The government has been accused of using “underhand” tactics and an “embarrassing” and outdated defence to push through Sunday trading proposals.
Local authorities are expected to be given power to extend Sunday opening hours in the autumn, following an amendment to the Enterprise Bill which was tabled on Tuesday.
It came as the government published its response to a consultation on the proposal, with ministers citing evidence from Sweden, where, according to Visit Britain, deregulation of Sunday trading has increased turnover by 5%.
“Sweden liberalised in 1972 and we’re in 2016 now, so it’s a poor stat,” said Nisa store owner Paul Cheema.
For the government to use figures from the 1970s to justify its decision is frankly embarrassing
The Association of Convenience Stores’ chief executive James Lowman said: “For the government to use figures from the 1970s to justify its decision is frankly embarrassing. Parliament must reject this amendment being snuck into the late stages of the Enterprise Bill.”
Business minister Sajid Javid first announced the government’s intention to push ahead with the plans during the second reading of the Bill last week.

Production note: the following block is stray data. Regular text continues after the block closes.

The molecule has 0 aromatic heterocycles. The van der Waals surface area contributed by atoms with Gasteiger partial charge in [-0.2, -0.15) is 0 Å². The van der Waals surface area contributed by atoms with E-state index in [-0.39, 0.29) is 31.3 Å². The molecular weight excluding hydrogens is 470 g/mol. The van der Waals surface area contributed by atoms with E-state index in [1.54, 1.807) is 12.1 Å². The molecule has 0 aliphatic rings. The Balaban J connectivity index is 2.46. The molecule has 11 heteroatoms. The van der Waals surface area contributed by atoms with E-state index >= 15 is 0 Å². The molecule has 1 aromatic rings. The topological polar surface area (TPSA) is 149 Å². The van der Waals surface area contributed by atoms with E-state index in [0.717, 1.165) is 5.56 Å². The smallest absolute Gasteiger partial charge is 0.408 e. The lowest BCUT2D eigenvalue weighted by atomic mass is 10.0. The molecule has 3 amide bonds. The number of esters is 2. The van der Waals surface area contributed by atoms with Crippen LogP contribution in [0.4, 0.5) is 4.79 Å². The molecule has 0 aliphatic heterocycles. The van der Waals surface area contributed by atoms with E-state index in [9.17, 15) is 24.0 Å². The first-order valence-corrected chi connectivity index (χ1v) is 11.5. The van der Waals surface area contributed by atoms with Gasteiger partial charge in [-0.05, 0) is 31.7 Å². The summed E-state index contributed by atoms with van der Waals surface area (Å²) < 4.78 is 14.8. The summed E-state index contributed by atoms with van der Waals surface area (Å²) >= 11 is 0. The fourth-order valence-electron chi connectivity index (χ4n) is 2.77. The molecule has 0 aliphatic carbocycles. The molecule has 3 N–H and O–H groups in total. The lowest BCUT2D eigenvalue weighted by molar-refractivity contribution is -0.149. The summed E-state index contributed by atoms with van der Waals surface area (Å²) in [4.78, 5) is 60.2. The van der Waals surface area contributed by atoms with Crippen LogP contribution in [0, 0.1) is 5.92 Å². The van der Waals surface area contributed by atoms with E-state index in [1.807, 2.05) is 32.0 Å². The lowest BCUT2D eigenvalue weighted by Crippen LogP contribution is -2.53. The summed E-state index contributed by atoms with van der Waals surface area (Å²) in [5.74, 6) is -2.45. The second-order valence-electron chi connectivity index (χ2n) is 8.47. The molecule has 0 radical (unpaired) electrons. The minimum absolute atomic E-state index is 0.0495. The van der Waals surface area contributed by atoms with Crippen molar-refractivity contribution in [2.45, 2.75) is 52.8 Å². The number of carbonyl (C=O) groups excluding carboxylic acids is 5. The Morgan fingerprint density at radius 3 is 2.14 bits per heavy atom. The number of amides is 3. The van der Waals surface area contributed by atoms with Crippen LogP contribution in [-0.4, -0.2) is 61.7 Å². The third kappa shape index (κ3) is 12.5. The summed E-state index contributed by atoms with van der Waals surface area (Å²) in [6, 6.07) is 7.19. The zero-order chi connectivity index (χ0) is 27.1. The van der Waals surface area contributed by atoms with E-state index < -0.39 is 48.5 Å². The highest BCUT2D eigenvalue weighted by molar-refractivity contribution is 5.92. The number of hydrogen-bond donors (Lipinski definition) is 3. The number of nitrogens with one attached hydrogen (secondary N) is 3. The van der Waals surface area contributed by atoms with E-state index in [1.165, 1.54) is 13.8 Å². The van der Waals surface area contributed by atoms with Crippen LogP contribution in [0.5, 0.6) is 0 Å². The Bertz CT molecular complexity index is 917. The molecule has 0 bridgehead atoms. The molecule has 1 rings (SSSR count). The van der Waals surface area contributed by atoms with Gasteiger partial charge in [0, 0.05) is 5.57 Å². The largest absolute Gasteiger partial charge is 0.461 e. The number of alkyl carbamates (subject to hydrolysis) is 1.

The consultation received more than 7,000 responses for and against the change. However, it concludes the “strong and diverse response” confirms “our view that decisions on extending Sunday trading hours are best made at a local level”.
MPs opposed to the law change have vowed to keep fighting the government’s decision.
Angela Eagle, shadow first secretary of state and shadow secretary of state for business, innovation and skills, told RN: “It’s not a done deal. There is no demand for this from anyone except the government.
“It has done this to try to make it almost impossible for us to build a campaign so we have got to do it quickly. We have to stop them using these underhand methods to get their way.”
Tory MP David Burrowes said: “The government should still listen to the significant opposition to the unnecessary and unwanted plan. Otherwise, I look forward to leading an unholy cross-party alliance in defeating a measure which is anti-family, anti-small business, and anti-workers.”